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August 10, 2022

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It was early 2022 and the world’s most profitable burger chain was finally rolling out a patty made of vegetables in hundreds of its stores. The pea, rice, and potato mixture mimicked the flavor and texture of its beefy brethren. Chains like Burger King and White Castle had done it before, but McDonald’s was the biggest. The McPlant was yet another mass-produced fake-meat burger lionized as a savior to the impending climate disaster—and, of course, an offering that could potentially lure more customers to stores. But the plant patty’s success depended on enough people actually wanting to eat it. Last week, a mere six months after launch, McDonald’s quietly ended its brief and underwhelming experiment.

The company’s first animal-free burger, which uses a fake beef patty from Beyond Meat, was made available in roughly 600 stores this past February to gauge customer demand. McDonald’s confirmed to CNBC last Thursday that the test concluded as planned, but neither the fast food giant nor Beyond Meat have since announced plans for a nationwide rollout—and Beyond Meat share prices fell 6% after the announcement. While the McPlant is apparently thriving in international markets like the U.K. and Austria, American customers were not about it, with some rural stores selling as few as three burgers a day.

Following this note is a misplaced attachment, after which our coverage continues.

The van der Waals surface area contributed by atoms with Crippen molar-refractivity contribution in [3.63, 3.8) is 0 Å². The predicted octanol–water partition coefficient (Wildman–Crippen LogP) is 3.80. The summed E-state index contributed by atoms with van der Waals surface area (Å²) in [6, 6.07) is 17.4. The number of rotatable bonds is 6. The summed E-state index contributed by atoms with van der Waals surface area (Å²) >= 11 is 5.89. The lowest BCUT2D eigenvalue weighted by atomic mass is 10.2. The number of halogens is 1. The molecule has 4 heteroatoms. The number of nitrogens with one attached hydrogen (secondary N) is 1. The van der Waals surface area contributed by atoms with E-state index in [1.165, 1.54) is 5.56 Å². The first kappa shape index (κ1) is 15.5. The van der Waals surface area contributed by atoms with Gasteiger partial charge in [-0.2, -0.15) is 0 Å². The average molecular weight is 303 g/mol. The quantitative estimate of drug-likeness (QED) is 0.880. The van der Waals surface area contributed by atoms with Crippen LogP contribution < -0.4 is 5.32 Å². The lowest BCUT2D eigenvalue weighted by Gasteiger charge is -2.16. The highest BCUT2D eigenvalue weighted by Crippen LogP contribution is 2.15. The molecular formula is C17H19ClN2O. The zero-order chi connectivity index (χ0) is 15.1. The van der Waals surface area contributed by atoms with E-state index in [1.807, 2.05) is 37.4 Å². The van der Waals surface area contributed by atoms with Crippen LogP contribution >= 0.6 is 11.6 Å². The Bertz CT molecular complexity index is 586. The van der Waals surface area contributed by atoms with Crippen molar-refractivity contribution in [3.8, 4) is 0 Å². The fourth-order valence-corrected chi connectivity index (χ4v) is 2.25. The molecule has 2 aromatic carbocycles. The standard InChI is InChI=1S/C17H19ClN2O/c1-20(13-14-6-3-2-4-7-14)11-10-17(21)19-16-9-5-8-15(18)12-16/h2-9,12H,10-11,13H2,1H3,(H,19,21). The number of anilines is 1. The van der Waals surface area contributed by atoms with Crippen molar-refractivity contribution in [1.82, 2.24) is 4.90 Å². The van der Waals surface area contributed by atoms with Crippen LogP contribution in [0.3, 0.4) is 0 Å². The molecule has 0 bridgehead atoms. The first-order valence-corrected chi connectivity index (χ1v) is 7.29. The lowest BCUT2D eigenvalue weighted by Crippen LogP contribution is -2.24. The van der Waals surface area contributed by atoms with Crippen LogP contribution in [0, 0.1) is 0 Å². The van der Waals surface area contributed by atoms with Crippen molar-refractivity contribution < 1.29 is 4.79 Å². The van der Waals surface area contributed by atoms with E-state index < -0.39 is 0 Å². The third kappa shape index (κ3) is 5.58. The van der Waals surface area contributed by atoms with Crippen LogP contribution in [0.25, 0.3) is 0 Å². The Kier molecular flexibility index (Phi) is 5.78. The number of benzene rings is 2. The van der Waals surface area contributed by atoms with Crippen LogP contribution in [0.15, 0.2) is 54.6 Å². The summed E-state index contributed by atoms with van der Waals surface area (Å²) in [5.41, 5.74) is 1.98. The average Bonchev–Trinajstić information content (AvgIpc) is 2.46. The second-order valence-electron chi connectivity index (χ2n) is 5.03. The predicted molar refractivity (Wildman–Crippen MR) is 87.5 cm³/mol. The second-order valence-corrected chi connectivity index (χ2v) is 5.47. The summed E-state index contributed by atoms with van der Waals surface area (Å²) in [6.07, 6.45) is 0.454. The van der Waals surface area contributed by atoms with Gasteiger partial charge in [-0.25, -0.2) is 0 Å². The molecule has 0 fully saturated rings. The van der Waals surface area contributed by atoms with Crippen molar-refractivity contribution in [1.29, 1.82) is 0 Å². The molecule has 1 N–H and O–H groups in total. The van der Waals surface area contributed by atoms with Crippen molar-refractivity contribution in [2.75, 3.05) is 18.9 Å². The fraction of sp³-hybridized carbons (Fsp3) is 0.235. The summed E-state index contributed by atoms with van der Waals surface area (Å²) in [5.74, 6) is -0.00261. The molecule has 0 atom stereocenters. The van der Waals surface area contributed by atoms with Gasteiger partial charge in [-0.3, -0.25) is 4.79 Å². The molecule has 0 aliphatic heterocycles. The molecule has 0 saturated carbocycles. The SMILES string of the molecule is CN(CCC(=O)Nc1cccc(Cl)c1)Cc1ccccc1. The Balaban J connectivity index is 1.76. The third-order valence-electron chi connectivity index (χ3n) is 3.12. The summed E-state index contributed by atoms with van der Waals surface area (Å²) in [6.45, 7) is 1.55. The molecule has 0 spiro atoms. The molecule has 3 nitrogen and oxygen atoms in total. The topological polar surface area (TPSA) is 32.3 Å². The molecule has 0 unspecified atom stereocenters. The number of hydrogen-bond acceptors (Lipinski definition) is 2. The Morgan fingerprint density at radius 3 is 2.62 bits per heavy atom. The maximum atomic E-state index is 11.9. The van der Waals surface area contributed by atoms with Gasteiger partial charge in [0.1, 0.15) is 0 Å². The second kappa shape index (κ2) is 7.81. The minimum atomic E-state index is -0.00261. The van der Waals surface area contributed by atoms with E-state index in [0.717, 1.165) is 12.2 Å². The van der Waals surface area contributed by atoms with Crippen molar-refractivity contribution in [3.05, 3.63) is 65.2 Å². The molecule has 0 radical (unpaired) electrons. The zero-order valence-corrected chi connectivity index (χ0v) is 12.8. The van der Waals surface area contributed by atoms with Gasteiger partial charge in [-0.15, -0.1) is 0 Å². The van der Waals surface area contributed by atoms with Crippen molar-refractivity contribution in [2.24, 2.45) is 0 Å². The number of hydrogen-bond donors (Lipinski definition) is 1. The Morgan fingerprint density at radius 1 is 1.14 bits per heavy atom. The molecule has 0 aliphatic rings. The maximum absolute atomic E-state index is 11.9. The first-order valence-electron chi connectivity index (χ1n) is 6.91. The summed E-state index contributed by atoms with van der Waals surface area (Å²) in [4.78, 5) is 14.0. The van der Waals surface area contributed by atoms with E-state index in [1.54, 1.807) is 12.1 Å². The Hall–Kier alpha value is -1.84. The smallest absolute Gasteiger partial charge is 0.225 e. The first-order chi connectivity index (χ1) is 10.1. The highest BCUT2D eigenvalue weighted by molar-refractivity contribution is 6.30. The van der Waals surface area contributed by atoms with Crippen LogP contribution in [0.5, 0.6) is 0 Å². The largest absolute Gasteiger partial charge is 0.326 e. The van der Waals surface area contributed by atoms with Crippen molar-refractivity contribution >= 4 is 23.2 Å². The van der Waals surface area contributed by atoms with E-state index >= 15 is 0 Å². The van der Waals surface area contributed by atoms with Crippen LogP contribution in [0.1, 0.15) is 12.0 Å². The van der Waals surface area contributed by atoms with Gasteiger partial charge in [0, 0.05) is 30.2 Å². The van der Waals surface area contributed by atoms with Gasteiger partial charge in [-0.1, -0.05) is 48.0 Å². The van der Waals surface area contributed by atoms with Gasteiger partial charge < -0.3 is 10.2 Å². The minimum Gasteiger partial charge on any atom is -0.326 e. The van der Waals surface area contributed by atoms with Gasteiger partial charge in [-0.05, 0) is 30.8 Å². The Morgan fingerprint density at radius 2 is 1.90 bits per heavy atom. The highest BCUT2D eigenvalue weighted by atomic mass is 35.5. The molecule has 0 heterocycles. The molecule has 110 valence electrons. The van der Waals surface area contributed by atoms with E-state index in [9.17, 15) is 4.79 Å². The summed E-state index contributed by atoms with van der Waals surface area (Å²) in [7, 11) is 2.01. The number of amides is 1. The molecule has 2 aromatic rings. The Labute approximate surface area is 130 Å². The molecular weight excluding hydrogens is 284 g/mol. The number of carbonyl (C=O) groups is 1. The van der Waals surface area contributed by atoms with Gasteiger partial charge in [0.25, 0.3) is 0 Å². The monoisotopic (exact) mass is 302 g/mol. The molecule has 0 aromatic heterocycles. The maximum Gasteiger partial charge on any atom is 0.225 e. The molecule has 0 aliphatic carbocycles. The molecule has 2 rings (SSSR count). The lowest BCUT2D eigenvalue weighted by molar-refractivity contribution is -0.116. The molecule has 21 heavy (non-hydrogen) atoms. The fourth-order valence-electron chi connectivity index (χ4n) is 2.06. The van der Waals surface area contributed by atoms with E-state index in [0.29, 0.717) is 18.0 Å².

So why was the McPlant such a McFlop? When products like Impossible and Beyond’s burgers hit shelves a few years ago, fast food was lauded as their ideal sales vehicle. Big chains could theoretically tap their low prices, ubiquity, and lab-manufactured addictiveness to sell fake meat convincing enough to overpower the American beef obsession. In reality, fast food restaurants were never going to be responsible for changing this country’s consumption habits based on moral, health, or prevent-the-environmental-apocalypse arguments.

It was a bit of a product-market fit error. The McPlant’s most likely buyers might be vegans and vegetarians, or at the very least, people who are conscious of their environmental footprint or sympathetic to the animal welfare issues Big Fake Meat promised to solve. But those folks probably didn’t want to give their hard-earned money to a business founded on processing and selling animal flesh as cheaply and efficiently as possible. Mass meat production in America is a miserable industry that exploits people, animals, and the land we all roam upon—to the point that a pound of Perdue chicken wings currently costs less than the same weight in broccoli. A plant-based burger sold at McDonald’s, which was only recently under fire for alleged animal welfare violations, is a paradox. It’s like planting trees at an open-cut mine.

The McPlant wasn’t truly vegan or vegetarian. It was a (delicious-looking, sorry) Beyond Meat patty topped with melty American cheese and sweet mayonnaise that’s sandwiched between a preservative-packed bun. Though the burgers themselves are vegan, they’re cooked on the same grill as McDonald’s regular beef patties. Some flexitarian customers might not mind a bit of beef juice mingling with their alternative pea protein, but it’s hardly compelling enough to attract the diehards.

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